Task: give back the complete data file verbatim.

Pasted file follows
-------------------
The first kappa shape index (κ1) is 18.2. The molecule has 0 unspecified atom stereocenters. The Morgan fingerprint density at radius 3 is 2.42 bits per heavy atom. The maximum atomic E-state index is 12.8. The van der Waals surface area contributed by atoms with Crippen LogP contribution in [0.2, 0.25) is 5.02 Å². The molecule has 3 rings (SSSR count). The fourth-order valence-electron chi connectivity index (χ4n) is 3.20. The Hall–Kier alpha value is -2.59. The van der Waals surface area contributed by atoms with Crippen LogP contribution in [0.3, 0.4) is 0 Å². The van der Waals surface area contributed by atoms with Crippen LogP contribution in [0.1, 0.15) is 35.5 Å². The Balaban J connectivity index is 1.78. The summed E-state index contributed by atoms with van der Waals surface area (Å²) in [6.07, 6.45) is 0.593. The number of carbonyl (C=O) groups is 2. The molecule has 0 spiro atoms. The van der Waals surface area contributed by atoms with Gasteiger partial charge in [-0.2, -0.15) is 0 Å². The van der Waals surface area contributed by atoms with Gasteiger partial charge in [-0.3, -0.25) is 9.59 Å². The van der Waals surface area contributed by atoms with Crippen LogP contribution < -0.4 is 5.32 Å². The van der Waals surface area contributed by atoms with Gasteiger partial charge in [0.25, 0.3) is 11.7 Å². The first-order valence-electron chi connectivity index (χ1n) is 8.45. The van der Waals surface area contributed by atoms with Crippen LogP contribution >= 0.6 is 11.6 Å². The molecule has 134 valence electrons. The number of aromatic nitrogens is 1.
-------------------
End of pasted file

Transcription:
The first kappa shape index (κ1) is 18.2. The molecule has 0 unspecified atom stereocenters. The Morgan fingerprint density at radius 3 is 2.42 bits per heavy atom. The maximum atomic E-state index is 12.8. The van der Waals surface area contributed by atoms with Crippen LogP contribution in [0.2, 0.25) is 5.02 Å². The molecule has 3 rings (SSSR count). The fourth-order valence-electron chi connectivity index (χ4n) is 3.20. The Hall–Kier alpha value is -2.59. The van der Waals surface area contributed by atoms with Crippen LogP contribution in [0.3, 0.4) is 0 Å². The van der Waals surface area contributed by atoms with Crippen LogP contribution in [0.1, 0.15) is 35.5 Å². The Balaban J connectivity index is 1.78. The summed E-state index contributed by atoms with van der Waals surface area (Å²) in [6.07, 6.45) is 0.593. The number of carbonyl (C=O) groups is 2. The molecule has 0 spiro atoms. The van der Waals surface area contributed by atoms with Gasteiger partial charge in [-0.2, -0.15) is 0 Å². The van der Waals surface area contributed by atoms with Gasteiger partial charge in [-0.3, -0.25) is 9.59 Å². The van der Waals surface area contributed by atoms with Crippen LogP contribution < -0.4 is 5.32 Å². The van der Waals surface area contributed by atoms with Gasteiger partial charge in [0.25, 0.3) is 11.7 Å². The first-order valence-electron chi connectivity index (χ1n) is 8.45. The van der Waals surface area contributed by atoms with Crippen LogP contribution >= 0.6 is 11.6 Å². The molecule has 134 valence electrons. The number of aromatic nitrogens is 1.